Use either a G-test or a chi-square test

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Category:
Statistics
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Question description

Many animals respond to fire by seeking cover, and most of the time they are likely responding to either visual cues (sight of flames), thermal cues (heat), or chemical cues (smoke). Grafe et al. (2002) wanted to see if auditory cues (the sound of the fire) might also lead to a change in behavior. They studied juvenile reed frogs (Hyperolius nitidulus) in specialized arenas, and recorded their response to one of three sounds: (1) a recording of a fire moving through the forest floor (Fire); (2) this same sound, but played backward (Reverse Fire); (3) white noise (a constant hum), which served as a control (White Noise). For each frog, they recorded whether it moved away from the sound or not; the latter category included no movement or movement toward the sound. The data for each frog is given below:

Type of Sound

Direction

Type of Sound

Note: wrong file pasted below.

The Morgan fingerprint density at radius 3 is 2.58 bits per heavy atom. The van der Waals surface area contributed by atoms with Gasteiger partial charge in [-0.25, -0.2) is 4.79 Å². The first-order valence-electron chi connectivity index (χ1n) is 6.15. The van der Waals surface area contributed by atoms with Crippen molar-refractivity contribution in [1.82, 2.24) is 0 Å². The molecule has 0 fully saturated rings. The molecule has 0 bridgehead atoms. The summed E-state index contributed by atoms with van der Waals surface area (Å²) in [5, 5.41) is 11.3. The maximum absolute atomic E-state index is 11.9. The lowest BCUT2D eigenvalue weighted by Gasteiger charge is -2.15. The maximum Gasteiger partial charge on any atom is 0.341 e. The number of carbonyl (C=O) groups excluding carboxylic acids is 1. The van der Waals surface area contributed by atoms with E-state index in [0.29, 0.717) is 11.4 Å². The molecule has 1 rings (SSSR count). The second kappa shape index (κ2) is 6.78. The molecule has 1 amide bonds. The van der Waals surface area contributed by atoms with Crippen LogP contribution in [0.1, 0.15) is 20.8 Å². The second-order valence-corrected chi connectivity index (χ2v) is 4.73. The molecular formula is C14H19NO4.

Direction

Type of Sound

Direction

Fire

away

Reverse Fire

away

White Noise

away

Fire

away

Reverse Fire

away

White Noise

not away

Fire

away

Reverse Fire

away

White Noise

not away

Fire

away

Reverse Fire

away

White Noise

not away

Fire

away

Reverse Fire

away

White Noise

not away

Fire

away

Reverse Fire

away

White Noise

not away

Fire

away

Reverse Fire

not away

White Noise

not away

Fire

away

Reverse Fire

not away

White Noise

not away

Fire

away

Reverse Fire

not away

White Noise

not away

Fire

away

Reverse Fire

not away

White Noise

not away

Fire

away

Reverse Fire

not away

White Noise

not away

Fire

away

Reverse Fire

not away

White Noise

not away

Fire

away

Reverse Fire

not away

White Noise

not away

Fire

away

Reverse Fire

not away

White Noise

not away

Fire

away

Reverse Fire

not away

White Noise

not away

Fire

away

Reverse Fire

not away

White Noise

not away

Fire

away

Reverse Fire

not away

White Noise

not away

Fire

away

Reverse Fire

not away

White Noise

not away

Fire

not away

Reverse Fire

not away

White Noise

not away

Fire

not away

Reverse Fire

not away

White Noise

not away

A)  Use these data to set up a contingency table. Then use either a G-test or a chi-square test of independence to analyze this contingency table. You must provide your row and column totals and the expected values for each cell in the table.

B)  From these data, does it look like either one or both of the factors (type of sound or frog response) was fixed by the researchers? Be sure to explain your reasoning

Tutor Answer

(Top Tutor) Daniel C.
(997)
School: Rice University
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